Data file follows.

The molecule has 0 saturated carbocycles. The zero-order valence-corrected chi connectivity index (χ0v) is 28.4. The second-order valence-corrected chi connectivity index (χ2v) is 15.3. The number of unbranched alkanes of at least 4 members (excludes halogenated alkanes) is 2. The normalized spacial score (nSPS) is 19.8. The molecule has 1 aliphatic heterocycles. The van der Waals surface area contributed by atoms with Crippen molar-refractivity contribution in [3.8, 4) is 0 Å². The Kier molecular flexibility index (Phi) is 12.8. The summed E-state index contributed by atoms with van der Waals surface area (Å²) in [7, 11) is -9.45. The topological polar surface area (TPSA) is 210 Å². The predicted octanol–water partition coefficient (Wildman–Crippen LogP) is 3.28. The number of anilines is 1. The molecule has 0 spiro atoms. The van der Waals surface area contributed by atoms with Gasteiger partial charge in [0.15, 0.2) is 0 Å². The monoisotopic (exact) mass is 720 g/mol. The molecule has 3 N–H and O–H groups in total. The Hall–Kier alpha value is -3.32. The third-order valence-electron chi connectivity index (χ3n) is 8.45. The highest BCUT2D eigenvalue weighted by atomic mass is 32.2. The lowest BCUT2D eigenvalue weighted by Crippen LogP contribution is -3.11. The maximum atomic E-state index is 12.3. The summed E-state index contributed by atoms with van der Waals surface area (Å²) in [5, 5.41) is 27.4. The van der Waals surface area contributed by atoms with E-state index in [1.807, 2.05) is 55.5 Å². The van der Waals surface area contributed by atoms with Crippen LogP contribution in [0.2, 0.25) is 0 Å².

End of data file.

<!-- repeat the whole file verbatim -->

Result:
The molecule has 0 saturated carbocycles. The zero-order valence-corrected chi connectivity index (χ0v) is 28.4. The second-order valence-corrected chi connectivity index (χ2v) is 15.3. The number of unbranched alkanes of at least 4 members (excludes halogenated alkanes) is 2. The normalized spacial score (nSPS) is 19.8. The molecule has 1 aliphatic heterocycles. The van der Waals surface area contributed by atoms with Crippen molar-refractivity contribution in [3.8, 4) is 0 Å². The Kier molecular flexibility index (Phi) is 12.8. The summed E-state index contributed by atoms with van der Waals surface area (Å²) in [7, 11) is -9.45. The topological polar surface area (TPSA) is 210 Å². The predicted octanol–water partition coefficient (Wildman–Crippen LogP) is 3.28. The number of anilines is 1. The molecule has 0 spiro atoms. The van der Waals surface area contributed by atoms with Gasteiger partial charge in [0.15, 0.2) is 0 Å². The monoisotopic (exact) mass is 720 g/mol. The molecule has 3 N–H and O–H groups in total. The Hall–Kier alpha value is -3.32. The third-order valence-electron chi connectivity index (χ3n) is 8.45. The highest BCUT2D eigenvalue weighted by atomic mass is 32.2. The lowest BCUT2D eigenvalue weighted by Crippen LogP contribution is -3.11. The maximum atomic E-state index is 12.3. The summed E-state index contributed by atoms with van der Waals surface area (Å²) in [5, 5.41) is 27.4. The van der Waals surface area contributed by atoms with E-state index in [1.807, 2.05) is 55.5 Å². The van der Waals surface area contributed by atoms with Crippen LogP contribution in [0.2, 0.25) is 0 Å².